Last, but not least, there is a set of triplet lawsuits filed by an unknown McDaniel Law Firm plaintiff (probably a copycat attorney who has watched these bittorrent cases develop and now has decided to try his hand and sue) in the US District Court for the District of New Jersey. Both of them go by the same name, Baseprotect UG, Ltd. v. John Does 1-X (Case No. 2:11-cv-03621, Case No. 2:11-cv-02021, and Case No. 2:10-cv-06806 respectively). The deceptive part is that the “Does 1-X” title appears to suggest that there are just a few defendants, so the case is hoped to stay under the radar. Nope. In one case, I believe there are over 300+ John Doe defendants implicated, and in the other case, I believe there are over 1,500 John Doe defendants. Funny enough, I hear that Baseprotect does not even own the Polish copyrights they assert, and that they have merely questionably acquired a limited right to sue on these copyrights. This will be fun to watch.

So in short, with the demise of the famous DC cases (Maverick Entertainment, Call of the Wild, and now West Coast Productions, Inc.), there are a whole new generation of cases who hope to achieve exactly the same purpose as their predecessors. Make a profit before getting dismissed into oblivion.

Illinois copyright attorneys suffer first loss in their home court.

Congratulations to our clients and to all defendants in the “CP Productions, Inc. v. Does 1-300” case (1:10-cv-06255), dismissed in the US District Court for the Northern District of Illinois. While at first glance this case appears to be a no-name media company attempting to enforce their copyrights using the mass tort copyright infringement “John Doe” model, there *is* real significance to this case.

This is one of the first cases in the US District Court for the Northern District of Illinois to have been dismissed. It was dismissed by Judge Milton I. Shadur, a Senior United States District Judge. More importantly, this is John Steele’s (of the Steele Law Firm LLC — now Steele Hansmeier, LLC) home court where a majority of his other cases have been filed. Have you heard any of his other cases filed there (just to name a few)?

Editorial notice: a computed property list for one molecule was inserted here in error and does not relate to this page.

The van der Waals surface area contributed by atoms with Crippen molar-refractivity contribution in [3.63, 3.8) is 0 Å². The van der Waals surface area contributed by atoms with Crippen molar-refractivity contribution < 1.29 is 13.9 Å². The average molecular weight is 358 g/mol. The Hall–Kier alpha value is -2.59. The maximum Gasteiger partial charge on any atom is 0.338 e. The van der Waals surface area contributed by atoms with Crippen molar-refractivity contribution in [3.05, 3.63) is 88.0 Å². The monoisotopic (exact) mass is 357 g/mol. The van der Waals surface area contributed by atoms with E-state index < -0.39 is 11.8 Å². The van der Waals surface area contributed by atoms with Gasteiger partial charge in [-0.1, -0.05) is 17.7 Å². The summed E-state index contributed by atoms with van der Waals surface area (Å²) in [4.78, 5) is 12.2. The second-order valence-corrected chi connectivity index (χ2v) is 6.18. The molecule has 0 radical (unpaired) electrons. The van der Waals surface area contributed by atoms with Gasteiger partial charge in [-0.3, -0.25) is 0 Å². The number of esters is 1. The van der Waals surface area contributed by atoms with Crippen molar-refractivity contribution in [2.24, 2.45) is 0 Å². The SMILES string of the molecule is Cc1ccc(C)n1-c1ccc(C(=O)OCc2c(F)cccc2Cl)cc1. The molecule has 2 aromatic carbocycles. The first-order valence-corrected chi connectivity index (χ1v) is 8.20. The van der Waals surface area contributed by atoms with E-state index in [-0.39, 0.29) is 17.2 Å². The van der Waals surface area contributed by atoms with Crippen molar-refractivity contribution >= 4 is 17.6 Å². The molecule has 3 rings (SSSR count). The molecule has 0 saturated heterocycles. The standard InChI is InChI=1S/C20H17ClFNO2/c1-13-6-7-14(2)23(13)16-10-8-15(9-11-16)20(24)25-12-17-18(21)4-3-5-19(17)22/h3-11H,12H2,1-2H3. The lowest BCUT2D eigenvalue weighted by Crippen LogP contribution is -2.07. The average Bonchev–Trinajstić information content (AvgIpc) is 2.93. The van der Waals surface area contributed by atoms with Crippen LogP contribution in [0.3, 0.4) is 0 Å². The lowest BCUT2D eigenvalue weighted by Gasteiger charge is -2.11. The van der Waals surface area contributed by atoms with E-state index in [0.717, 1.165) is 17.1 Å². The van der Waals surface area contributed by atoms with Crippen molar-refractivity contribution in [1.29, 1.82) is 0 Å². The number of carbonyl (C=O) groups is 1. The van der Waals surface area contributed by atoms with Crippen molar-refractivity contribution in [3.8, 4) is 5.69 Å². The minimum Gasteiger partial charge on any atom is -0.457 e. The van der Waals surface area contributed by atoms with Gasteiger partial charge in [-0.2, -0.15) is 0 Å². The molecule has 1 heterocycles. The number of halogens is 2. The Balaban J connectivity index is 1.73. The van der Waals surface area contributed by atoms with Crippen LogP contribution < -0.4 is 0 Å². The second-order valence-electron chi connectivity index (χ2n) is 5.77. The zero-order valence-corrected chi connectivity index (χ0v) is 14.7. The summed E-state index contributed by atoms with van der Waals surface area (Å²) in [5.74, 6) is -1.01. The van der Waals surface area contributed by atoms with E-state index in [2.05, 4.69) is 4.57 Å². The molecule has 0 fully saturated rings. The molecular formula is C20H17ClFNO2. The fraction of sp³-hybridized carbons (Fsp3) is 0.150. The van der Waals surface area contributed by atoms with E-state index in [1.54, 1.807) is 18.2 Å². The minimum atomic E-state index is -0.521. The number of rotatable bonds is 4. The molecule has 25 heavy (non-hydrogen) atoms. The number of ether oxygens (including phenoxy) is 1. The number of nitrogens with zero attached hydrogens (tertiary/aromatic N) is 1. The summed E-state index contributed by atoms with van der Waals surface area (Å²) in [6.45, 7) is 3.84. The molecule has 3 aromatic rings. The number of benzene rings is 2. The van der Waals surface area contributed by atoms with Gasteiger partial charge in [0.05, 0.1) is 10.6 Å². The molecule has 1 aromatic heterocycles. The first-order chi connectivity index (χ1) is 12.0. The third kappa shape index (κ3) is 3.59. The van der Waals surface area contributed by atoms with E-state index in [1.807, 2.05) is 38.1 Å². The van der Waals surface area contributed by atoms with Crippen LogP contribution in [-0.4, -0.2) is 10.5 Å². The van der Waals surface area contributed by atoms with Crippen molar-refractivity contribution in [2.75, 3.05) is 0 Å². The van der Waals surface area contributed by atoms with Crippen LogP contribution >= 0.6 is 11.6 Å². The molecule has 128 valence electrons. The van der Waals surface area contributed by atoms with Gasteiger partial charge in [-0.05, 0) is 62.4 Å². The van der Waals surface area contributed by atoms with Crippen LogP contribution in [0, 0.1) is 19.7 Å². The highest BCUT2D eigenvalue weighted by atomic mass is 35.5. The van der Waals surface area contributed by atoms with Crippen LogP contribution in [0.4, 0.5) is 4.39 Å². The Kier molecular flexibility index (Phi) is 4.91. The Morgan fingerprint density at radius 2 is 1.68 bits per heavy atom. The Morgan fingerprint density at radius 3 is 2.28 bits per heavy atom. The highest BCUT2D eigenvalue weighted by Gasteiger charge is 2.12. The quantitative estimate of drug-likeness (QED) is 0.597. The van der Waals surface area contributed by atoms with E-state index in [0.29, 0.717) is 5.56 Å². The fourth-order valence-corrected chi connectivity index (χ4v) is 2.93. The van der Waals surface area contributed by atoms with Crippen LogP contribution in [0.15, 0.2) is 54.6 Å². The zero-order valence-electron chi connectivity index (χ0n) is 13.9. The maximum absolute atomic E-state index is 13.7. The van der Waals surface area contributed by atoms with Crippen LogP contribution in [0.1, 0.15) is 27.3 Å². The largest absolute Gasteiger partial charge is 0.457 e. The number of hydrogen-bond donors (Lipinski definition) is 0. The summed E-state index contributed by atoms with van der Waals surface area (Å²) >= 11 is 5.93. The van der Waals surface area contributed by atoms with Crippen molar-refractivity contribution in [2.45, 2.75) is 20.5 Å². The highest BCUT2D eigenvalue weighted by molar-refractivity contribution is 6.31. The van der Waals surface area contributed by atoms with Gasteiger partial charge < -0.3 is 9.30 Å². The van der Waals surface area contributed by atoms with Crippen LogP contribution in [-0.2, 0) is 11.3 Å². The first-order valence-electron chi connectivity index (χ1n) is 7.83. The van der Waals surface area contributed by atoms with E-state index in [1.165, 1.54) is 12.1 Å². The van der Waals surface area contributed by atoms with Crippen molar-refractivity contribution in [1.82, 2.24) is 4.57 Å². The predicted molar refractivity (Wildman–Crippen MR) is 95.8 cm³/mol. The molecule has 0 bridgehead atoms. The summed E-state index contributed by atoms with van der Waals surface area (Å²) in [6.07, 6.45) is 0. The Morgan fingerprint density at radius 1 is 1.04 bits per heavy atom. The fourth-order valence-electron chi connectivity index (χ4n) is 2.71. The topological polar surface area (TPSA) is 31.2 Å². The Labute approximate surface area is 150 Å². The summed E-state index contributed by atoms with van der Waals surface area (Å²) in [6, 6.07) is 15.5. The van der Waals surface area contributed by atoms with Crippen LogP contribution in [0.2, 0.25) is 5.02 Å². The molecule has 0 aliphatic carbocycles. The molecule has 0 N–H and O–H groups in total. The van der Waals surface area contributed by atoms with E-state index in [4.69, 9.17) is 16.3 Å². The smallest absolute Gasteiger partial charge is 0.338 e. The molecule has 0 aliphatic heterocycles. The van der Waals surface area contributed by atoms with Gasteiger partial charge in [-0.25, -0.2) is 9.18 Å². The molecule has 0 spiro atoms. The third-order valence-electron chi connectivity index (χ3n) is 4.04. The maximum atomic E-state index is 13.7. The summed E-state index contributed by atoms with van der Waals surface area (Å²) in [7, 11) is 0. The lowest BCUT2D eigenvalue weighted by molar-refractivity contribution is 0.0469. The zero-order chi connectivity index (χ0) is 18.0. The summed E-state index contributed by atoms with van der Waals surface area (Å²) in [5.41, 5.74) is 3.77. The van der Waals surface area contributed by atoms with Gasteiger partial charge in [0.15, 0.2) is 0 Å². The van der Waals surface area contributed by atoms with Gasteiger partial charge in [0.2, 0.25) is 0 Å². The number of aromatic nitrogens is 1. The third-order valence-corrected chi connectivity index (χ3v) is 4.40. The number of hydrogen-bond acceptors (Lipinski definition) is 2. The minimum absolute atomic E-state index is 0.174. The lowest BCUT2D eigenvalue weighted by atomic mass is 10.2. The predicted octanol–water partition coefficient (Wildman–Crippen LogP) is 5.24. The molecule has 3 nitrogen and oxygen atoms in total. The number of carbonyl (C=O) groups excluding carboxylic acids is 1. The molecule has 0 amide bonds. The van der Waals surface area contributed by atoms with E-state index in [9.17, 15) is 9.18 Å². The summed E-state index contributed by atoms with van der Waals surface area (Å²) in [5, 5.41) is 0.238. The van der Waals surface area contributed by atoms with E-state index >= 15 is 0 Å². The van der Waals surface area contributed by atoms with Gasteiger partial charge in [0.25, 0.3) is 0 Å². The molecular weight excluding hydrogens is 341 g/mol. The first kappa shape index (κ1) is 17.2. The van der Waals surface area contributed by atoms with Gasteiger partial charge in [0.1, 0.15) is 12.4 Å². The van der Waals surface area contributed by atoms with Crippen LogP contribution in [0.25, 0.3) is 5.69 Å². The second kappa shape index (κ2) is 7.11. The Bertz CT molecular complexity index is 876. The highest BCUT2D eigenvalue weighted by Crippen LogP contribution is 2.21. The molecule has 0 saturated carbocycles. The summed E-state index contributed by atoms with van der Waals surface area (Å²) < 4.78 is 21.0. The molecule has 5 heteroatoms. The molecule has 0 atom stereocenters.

Millenium TGA, Inc. v. Does 1-100 (1:10-cv-05603)
Lightspeed Media Corporation v. Does 1-100 (1:10-cv-05604)
Hard Drive Productions, Inc. v. Does 1-1000 (1:10-cv-05606)
First Time Videos LLC v. Does 1-500 (1:10-cv-06254)
Future Blue, Inc. v. Does 1 – 300 (1:10-cv-06256)
MGCIP, LLC v. Does 1-316 (1:10-cv-06677)
MCGIP, LLC v. Does 1-1,164 (1:10-cv-07675) [no misspelling there] – Achte/Neunte Boll Kino Beteiligungs GMBH & Co KG v. Novello (1:11-cv-00898)
Achte/Neunte Boll Kino Beteiligungs GMBH & Co KG v. Famula (1:11-cv-00903)

As you can see, a lot is riding on these cases, and one dismissal creates a ripple effect which will likely affect the others. This is what happened in Evan Stone’s Larry Flynt Productions (LFP Internet Group, LLC) cases and related cases which were all dismissed in the US District Court for the Northern District of Texas all at once. Here, the judge’s order (which you can either find online or you can e-mail me) was quite explicit in his reasons for dismissing the case. No doubt the other judges for the cases I listed above will take notice of this dismissal.

For more information on the case, Ars Technica website had a nice write-up on it in their “Random defendant outlawyers P2P attorney, gets lawsuit tossed” article. The 99 comments (as of the posting of this article) are also very telling and informative.